Lack of multi-language emergency alerts leaves foreigners vulnerable

By RENA PETERSON

TOKYO, Japan – October 23, 2019: 7pm (Nuku’alofa Times): Despite frequent and severe typhoons, Japan has not developed an effective system for communicating emergency information to non-Japanese speaking communities living in the country.

That included communication and messages sent out before Typhoon Hagibis, that left at least 80 dead earlier this month,

An estimated 2.5 million residents in Japan are non-Japanese, along with 31 million international citizens who travel to Japan annually.

But the lack of information and warnings in English and other languages, including emergency alerts sent by text message that are all in Japanese, potentially leaves millions of non-Japanese without information during times of crisis.

“One of the things that the typhoon, the disaster, exposed was just how unprepared the Japanese authorities are for handling foreigners when a disaster hits,” independent filmmaker Chris Broad said in last Wednesday’s edition of the “Abroad in Japan” podcast, criticizing both the Japanese government and broadcasters.

Mr Ikemoto

Kenta Ikemoto, of the Office of Disaster Mitigation at Japan’s Meteorological Agency (JMA), acknowledged the seriousness of the situation.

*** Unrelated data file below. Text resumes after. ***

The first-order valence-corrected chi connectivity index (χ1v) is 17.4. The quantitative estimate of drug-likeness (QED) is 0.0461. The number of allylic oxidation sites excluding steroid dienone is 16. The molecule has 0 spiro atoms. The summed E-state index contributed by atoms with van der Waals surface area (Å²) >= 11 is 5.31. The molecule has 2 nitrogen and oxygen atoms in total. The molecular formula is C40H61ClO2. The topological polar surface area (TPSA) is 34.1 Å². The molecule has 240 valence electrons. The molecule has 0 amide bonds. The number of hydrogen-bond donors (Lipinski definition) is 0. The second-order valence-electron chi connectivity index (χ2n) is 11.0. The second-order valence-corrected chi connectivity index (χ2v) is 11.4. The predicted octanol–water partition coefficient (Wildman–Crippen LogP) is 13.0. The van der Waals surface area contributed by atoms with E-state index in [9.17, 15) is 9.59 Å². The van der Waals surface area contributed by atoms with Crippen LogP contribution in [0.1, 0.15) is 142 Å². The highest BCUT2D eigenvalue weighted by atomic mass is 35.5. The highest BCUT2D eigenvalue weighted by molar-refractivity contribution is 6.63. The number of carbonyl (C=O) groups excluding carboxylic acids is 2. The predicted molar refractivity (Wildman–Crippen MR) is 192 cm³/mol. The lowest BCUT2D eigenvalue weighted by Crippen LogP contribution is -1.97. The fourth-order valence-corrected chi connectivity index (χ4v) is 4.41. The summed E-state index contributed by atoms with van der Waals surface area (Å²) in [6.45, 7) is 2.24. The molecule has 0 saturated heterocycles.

Although JMA is Japan’s primary provider of weather data, forecasts, and marine weather updates, Ikemoto said that “what JMA can do is limited.” But this issue “is something that the JMA has to consider and improve in the future,” he said.

While JMA’s website provides ongoing updates in 12 languages during emergencies, the agency has struggled to release English and multilingual weather alerts during disasters, Ikemoto told a group of visiting journalists Monday.

The journalists,who are from the Pacific, Caribbean and Japan, are participating in the Association for Promotion of International Cooperation (APIC) Japan Journalism Fellowship program.

JMA also cannot control the information distributed by broadcasters and cellphone companies, added Ikemoto.

During Typhoon Hagibus, which hit Japan October 11-12, NHK, Japan’s public broadcast network, released warning Tweets in Hiragana (considered “easy Japanese”) intended to make warnings accessible to foreigners.

This effort proved controversial as it simplified the language for foreigners, but still proved difficult for some to read and understand the emergency messages as they could not decipher the text.

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